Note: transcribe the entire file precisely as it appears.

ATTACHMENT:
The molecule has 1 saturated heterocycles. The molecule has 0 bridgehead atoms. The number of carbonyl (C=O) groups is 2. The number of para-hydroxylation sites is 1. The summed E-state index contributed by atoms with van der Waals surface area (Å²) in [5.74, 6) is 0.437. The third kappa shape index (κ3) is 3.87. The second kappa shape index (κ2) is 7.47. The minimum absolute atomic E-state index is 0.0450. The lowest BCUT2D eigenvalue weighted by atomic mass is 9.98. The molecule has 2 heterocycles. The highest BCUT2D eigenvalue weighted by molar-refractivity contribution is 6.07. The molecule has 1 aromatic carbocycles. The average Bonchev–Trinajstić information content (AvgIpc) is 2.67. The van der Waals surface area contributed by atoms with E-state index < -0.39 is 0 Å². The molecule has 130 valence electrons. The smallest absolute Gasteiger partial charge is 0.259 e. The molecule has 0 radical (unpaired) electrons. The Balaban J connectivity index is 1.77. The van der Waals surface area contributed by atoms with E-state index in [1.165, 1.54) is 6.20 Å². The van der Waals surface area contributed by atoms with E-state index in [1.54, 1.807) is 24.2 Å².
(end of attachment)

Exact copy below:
The molecule has 1 saturated heterocycles. The molecule has 0 bridgehead atoms. The number of carbonyl (C=O) groups is 2. The number of para-hydroxylation sites is 1. The summed E-state index contributed by atoms with van der Waals surface area (Å²) in [5.74, 6) is 0.437. The third kappa shape index (κ3) is 3.87. The second kappa shape index (κ2) is 7.47. The minimum absolute atomic E-state index is 0.0450. The lowest BCUT2D eigenvalue weighted by atomic mass is 9.98. The molecule has 2 heterocycles. The highest BCUT2D eigenvalue weighted by molar-refractivity contribution is 6.07. The molecule has 1 aromatic carbocycles. The average Bonchev–Trinajstić information content (AvgIpc) is 2.67. The van der Waals surface area contributed by atoms with E-state index < -0.39 is 0 Å². The molecule has 130 valence electrons. The smallest absolute Gasteiger partial charge is 0.259 e. The molecule has 0 radical (unpaired) electrons. The Balaban J connectivity index is 1.77. The van der Waals surface area contributed by atoms with E-state index in [1.165, 1.54) is 6.20 Å². The van der Waals surface area contributed by atoms with E-state index in [1.54, 1.807) is 24.2 Å².